In the village of Tuffet, a rocky 45-minute drive from the closest city along Haiti’s southern coast, several men get down to work in Monique Yusizanna Ouz’s rural home. They’re wiring up her two-room, dirt floor house with a breaker box, an outlet and a light fixture.
She’s 66 years old, and for the first time in her life, she’s going to have electricity.
Ouz, who has five grandchildren, wants a refrigerator. She wants cold drinks — for herself but also to sell. And she wants ice cream, too.
“I’ll figure out a way to pay for the electricity because it’s better when you pay for something,” she says. “It doesn’t go away then.”
Haiti has long been dubbed the Republic of NGOs because of its heavy reliance on foreign donors and international charities. But Ouz says charities come to the village and end up leaving when they run out of volunteers or money.
That’s why 38-year-old Duquense Fednard is bringing a for-profit electricity company to Tuffet. He says Haiti can’t survive on philanthropy alone.
“You need an economy that is thriving,” he says, “where businesses flourish and create jobs, and that’s how you grow a country.”
Fednard has three businesses now: the rural electric company, a data processing one and another that sells a more efficient version of the charcoal stoves found in nearly every Haitian home. (His model has a special ceramic liner so it uses less charcoal.) He was born in Haiti but left as a teen. In the U.S. he got a master’s degree from Columbia University, worked on Wall Street and was a small-business consultant.
“A job in the U.S. to me doesn’t have the same impact as a job in Haiti,” he says. “Because a job in Haiti means that you are helping 10 people for every job.”
Through a college buddy, Fednard got Benjamin Shell, a former microfinance loan manager, to come to Haiti and get the electric company going. “I’d never been to Haiti, I got a really low grade in physics in college, I didn’t have any electrical background,” Shell says with a laugh. “But I felt confident that I could teach myself.
Like Fednard, Shell subscribes to the same philosophy when it comes to economic aid: A handout is not going to help.
Which brings us back to Tuffet and the rural electric company — and the cold drinks.
As school lets out, children stream onto the main dirt road, walking past newly installed wooden utility poles. About 300 families live here. Most are bean and corn farmers. Shell says Haiti’s electricity monopoly, Electricité d’Haïti (EDH), has been promising Tuffet electricity for the last 50 years.
“That’s how you get elected in any part of Haiti, especially rural Haiti,” he says. “You promise to either bring EDH, electricity or improve the service because it’s a chief complaint of anybody anywhere.”
If Shell and Fednard’s plan works, the town will get that service six days a week, 10 hours a day.
Shell opens the door to their electric company’s new offices, a huge warehouse just off Tuffet’s main road. Inside, the duo will put a generator that’s going to be the company’s linchpin. It will produce the electricity — not on expensive and dirty diesel but with corncobs. It’s a biomass gasifier, a new technology that’s had success in other developing countries but has never been used in Haiti. The rest of the warehouse is for drying the corncobs the company will buy from farmers.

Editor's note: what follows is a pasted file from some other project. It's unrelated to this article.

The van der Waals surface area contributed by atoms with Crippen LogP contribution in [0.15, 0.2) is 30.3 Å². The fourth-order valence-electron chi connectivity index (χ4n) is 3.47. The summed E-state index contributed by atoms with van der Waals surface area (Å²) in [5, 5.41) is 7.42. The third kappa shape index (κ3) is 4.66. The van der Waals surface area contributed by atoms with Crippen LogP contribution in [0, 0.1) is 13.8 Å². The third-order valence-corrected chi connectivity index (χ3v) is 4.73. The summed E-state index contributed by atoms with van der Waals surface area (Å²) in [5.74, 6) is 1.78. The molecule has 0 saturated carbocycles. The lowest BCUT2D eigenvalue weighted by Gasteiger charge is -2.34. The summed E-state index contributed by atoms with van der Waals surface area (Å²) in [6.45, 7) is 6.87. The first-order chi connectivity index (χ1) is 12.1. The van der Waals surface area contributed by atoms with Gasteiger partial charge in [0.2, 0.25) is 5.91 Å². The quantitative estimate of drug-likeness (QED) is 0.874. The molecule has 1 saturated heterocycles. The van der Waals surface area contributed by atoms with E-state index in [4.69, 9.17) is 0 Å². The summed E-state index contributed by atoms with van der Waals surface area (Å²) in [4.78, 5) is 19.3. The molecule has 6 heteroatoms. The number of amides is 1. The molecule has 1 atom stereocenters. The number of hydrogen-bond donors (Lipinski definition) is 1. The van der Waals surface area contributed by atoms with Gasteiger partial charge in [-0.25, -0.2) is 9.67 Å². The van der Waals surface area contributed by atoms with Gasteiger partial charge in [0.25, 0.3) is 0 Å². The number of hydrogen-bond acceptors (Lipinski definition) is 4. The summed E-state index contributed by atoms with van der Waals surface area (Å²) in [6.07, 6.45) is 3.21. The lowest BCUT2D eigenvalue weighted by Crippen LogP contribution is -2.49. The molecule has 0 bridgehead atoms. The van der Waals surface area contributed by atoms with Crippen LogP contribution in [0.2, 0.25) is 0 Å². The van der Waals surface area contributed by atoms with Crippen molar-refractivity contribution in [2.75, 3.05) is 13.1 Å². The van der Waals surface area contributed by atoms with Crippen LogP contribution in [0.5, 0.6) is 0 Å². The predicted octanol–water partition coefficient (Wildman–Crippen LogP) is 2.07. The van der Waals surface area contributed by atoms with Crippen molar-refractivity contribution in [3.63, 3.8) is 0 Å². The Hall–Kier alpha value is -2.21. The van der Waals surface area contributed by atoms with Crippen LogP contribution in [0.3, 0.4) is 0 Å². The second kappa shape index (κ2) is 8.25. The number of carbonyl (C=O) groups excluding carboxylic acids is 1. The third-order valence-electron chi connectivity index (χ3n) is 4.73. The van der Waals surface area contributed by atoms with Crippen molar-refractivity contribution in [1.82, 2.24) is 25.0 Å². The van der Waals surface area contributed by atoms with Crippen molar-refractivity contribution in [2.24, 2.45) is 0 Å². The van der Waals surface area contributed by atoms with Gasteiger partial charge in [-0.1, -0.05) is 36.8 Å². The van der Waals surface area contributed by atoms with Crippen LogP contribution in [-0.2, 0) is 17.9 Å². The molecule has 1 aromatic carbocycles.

“People are almost as excited about getting to sell their corncobs as they are about getting electricity,” says Shell.
Already, 65 people have signed up and have spent 1,500 gourdes, about $35, to get their homes wired. Expectations are high for the day the lights go on.
Washing clothes at the town’s main water well, Carol Macaus says she can’t wait. I immediately thought the first thing she and the other half-dozen women here would want is a washing machine. I was wrong.
Like Ouz, she also wants a freezer so she can sell cold drinks and ice cream. At current estimates, a freezer would cost a family about $25 a month to run.
People here have long wanted to have their own businesses but they need electricity to do that, says town leader Cherie Paul Andres. “If you have a freezer you can create your own business,” he says. “So when it comes to pay the electricity bill it doesn’t have to come out of my pocket.”
That’s exactly what Fednard and Shell are hoping for. Not only will the electricity boost living standards and help satisfy the thirst for cold drinks, it’ll also spark Tuffet’s stagnant economy.
But the day I was with Shell, driving down Tuffet’s rocky dirt roads, that dream seemed to be slipping away. He got a call from the group that promised to develop pay-as-you-go electric meters, key to making the company profitable. They told him they definitively couldn’t do it.
After two years of struggling, Shell says maybe it’s time to accept that bringing electricity to this part of Haiti just can’t be done — at least not by him.
“There will be somebody that does it that makes it work in the future, and the work that we’ve done definitely won’t be wasted,” he says. “It won’t be for nothing.”
I left Tuffet a few months ago, not knowing what happened.
So I call Shell to find out. Turns out, he’s still there.
I could hear a whirling sound coming from the background. “That’s the generator, the gasifier,” Shell tells me. “We are using corncobs to make electricity.”
Shell found a new company to make the meters, and 30 families are hooked up to the company’s grid and getting electricity. More meters are coming, Shell has hired five more employees and Tuffet has one refrigerator and two freezers running. Cold drinks are now being sold in the village.
“We are in business,” Shell says.